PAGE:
Place-Based Learning Land Use Analysis

Good work in Hartford, Vermont, a Place Network School member!

February 16, 2021 |

Covid-19 has been an ongoing challenge for teachers and schools across the rural landscape. So that is why we are so heartened when our Grants in Place Fellows share their personal stories of good progress. Melissa Wyman is a 2019-20 Grants in Place Fellow, and the pandemic certainly changed the nature of her action research project. However, she has persevered with her colleagues and students, and their school community continues to move forward in pursuit of place-based education strategies. In fact. the Hartford School District became the 15th member of Teton Science School's Place Network this year!

Congratulations to Melissa and her community! Also, thank you to our New England Hub partners, Plymouth State University and the Rural Educational Leaders Network, for making this connection possible.

Rural Schools Collaborative Grant Report and Update: Melissa Wyman, Grants in Place Fellow, 2019-2020, Hartford, Vermont

Unfortunately due to COVID we were unable to follow through with our plans last year to go and visit several place-based schools; however, we were still able to provide a training workshop for five members of our staff and host teachers from around VT, ME, NH, and Central America. This workshop happened a week before the world changed, and as such, many great plans were put on hold as we all tucked in, hunkered down, and trudged through the school year.

It did plant seeds, however, that were carried into this school year. Our school decided to intentionally partner with the Teton Schools as a result of this training, and we began this academic year with a deep dive in place-based education for all staff. Our Teton coach, Betsy, is absolutely phenomenal and has been willing to work with us to offer responsive, directed, and personalized professional development this year. At the mid year mark, several faculty members have shared some of their place-based projects:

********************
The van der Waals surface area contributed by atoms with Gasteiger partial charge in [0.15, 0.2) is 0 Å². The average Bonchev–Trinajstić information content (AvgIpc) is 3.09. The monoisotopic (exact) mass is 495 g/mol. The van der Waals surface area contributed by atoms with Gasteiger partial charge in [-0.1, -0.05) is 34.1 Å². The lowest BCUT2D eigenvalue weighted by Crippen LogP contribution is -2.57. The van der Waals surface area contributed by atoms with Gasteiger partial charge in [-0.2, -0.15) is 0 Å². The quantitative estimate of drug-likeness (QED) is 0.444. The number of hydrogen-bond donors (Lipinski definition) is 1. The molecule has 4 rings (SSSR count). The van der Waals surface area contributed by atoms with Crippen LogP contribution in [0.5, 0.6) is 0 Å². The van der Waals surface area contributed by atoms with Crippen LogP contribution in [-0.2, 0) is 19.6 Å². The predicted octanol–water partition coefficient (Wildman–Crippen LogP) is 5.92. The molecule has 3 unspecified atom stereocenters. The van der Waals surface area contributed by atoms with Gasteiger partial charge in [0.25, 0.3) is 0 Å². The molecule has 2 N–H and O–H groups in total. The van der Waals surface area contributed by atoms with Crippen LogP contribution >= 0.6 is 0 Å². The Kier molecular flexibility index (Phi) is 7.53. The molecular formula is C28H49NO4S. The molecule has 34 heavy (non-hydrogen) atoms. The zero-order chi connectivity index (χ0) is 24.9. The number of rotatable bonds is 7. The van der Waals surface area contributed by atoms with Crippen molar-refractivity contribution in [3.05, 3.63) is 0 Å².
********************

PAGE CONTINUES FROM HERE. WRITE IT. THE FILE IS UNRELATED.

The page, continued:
• A music teacher had students in a Composition class compose a piece of music based on a place in the upper valley
  • An art teacher had students engage in an “Art Walk” where they practiced visual literacy skills by noticing, identifying, and reflecting on art in their community.
  • A science teacher engaged in a mercury project where students had to capture dragon flies from local water sources and test their mercury levels
  • Another science teacher engages students in projects where they consider ways to reduce their carbon footprint by finding way to harness the energy of their place to achieve tasks that would otherwise be achieved with fossil fuels (e.g. creating solar cookers)

In addition to these initiatives, with the support of the folks from the Teton Science Schools and Plymouth State University, I was able to develop and offer a class called “Hands on the Land”. The course is designed to provide a hands on, minds on, outdoor learning opportunity for students that utilizes a place-based and deep learning/inquiry model that pulls English and possibly other content areas outside of the classroom and on to the land. The long term goal is to start a farm and would entail creating an outdoor place that promotes the values and vision of the district through which students can demonstrate a complex and deep mastery of content performance indicators and learning outcomes.

We were able to run three sections of this cporse this year and serve approximately 50 students. We will offer this again next year and include a Level II of the course which will entail more independent application and mastery of the skills and goals of the course.

Listen to an I Am a Rural Teacher Podcast featuring Melissa by clicking on this image.

In addition to partnering with Teton Schools, we’ve used some of the funds from our grant to purchase small hands tools and equipment for our on campus garden which we used over the summer to offer 4-5 students opportunities for hands on learning and community service. We are hoping to utilize some of the remaining funds to visit the schools we had hoped to see last year when restrictions ease.

We are grateful and thankful for these funds from the Rural Schools Collaborative, and excited for the opportunities they have allowed us to explore.

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